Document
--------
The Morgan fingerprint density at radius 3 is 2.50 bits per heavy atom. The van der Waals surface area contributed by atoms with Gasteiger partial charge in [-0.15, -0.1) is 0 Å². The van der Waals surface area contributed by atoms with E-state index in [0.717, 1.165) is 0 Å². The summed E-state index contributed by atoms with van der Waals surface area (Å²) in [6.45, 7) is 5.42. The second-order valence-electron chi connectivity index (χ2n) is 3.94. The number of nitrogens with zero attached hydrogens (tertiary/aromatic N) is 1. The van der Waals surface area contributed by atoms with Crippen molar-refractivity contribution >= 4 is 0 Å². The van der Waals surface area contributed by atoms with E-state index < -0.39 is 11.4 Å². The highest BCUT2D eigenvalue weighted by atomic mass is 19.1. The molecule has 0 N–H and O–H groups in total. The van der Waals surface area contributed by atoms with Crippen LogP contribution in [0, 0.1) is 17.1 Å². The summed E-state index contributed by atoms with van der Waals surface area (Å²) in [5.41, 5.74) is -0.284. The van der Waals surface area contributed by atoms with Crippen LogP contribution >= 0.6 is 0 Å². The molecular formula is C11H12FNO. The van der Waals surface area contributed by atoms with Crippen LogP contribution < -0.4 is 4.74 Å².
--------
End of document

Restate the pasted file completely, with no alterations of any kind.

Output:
The Morgan fingerprint density at radius 3 is 2.50 bits per heavy atom. The van der Waals surface area contributed by atoms with Gasteiger partial charge in [-0.15, -0.1) is 0 Å². The van der Waals surface area contributed by atoms with E-state index in [0.717, 1.165) is 0 Å². The summed E-state index contributed by atoms with van der Waals surface area (Å²) in [6.45, 7) is 5.42. The second-order valence-electron chi connectivity index (χ2n) is 3.94. The number of nitrogens with zero attached hydrogens (tertiary/aromatic N) is 1. The van der Waals surface area contributed by atoms with Crippen molar-refractivity contribution >= 4 is 0 Å². The van der Waals surface area contributed by atoms with E-state index < -0.39 is 11.4 Å². The highest BCUT2D eigenvalue weighted by atomic mass is 19.1. The molecule has 0 N–H and O–H groups in total. The van der Waals surface area contributed by atoms with Crippen LogP contribution in [0, 0.1) is 17.1 Å². The summed E-state index contributed by atoms with van der Waals surface area (Å²) in [5.41, 5.74) is -0.284. The van der Waals surface area contributed by atoms with Crippen LogP contribution >= 0.6 is 0 Å². The molecular formula is C11H12FNO. The van der Waals surface area contributed by atoms with Crippen LogP contribution < -0.4 is 4.74 Å².